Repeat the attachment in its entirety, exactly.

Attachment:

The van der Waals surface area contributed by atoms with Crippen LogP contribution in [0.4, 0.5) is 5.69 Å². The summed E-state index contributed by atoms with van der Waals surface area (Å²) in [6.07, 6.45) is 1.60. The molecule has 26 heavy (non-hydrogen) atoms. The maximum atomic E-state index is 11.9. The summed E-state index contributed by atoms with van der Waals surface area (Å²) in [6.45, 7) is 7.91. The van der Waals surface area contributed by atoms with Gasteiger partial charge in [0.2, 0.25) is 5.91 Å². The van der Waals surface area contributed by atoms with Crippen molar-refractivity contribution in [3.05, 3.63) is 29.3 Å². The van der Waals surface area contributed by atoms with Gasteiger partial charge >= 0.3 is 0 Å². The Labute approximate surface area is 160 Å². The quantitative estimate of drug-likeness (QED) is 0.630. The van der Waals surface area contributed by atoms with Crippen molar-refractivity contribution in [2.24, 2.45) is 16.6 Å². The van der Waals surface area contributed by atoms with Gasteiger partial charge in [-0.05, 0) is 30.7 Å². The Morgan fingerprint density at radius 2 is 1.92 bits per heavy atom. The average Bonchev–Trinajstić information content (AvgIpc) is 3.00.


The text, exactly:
The van der Waals surface area contributed by atoms with Crippen LogP contribution in [0.4, 0.5) is 5.69 Å². The summed E-state index contributed by atoms with van der Waals surface area (Å²) in [6.07, 6.45) is 1.60. The molecule has 26 heavy (non-hydrogen) atoms. The maximum atomic E-state index is 11.9. The summed E-state index contributed by atoms with van der Waals surface area (Å²) in [6.45, 7) is 7.91. The van der Waals surface area contributed by atoms with Gasteiger partial charge in [0.2, 0.25) is 5.91 Å². The van der Waals surface area contributed by atoms with Crippen molar-refractivity contribution in [3.05, 3.63) is 29.3 Å². The van der Waals surface area contributed by atoms with Gasteiger partial charge >= 0.3 is 0 Å². The Labute approximate surface area is 160 Å². The quantitative estimate of drug-likeness (QED) is 0.630. The van der Waals surface area contributed by atoms with Crippen molar-refractivity contribution in [2.24, 2.45) is 16.6 Å². The van der Waals surface area contributed by atoms with Gasteiger partial charge in [-0.05, 0) is 30.7 Å². The Morgan fingerprint density at radius 2 is 1.92 bits per heavy atom. The average Bonchev–Trinajstić information content (AvgIpc) is 3.00.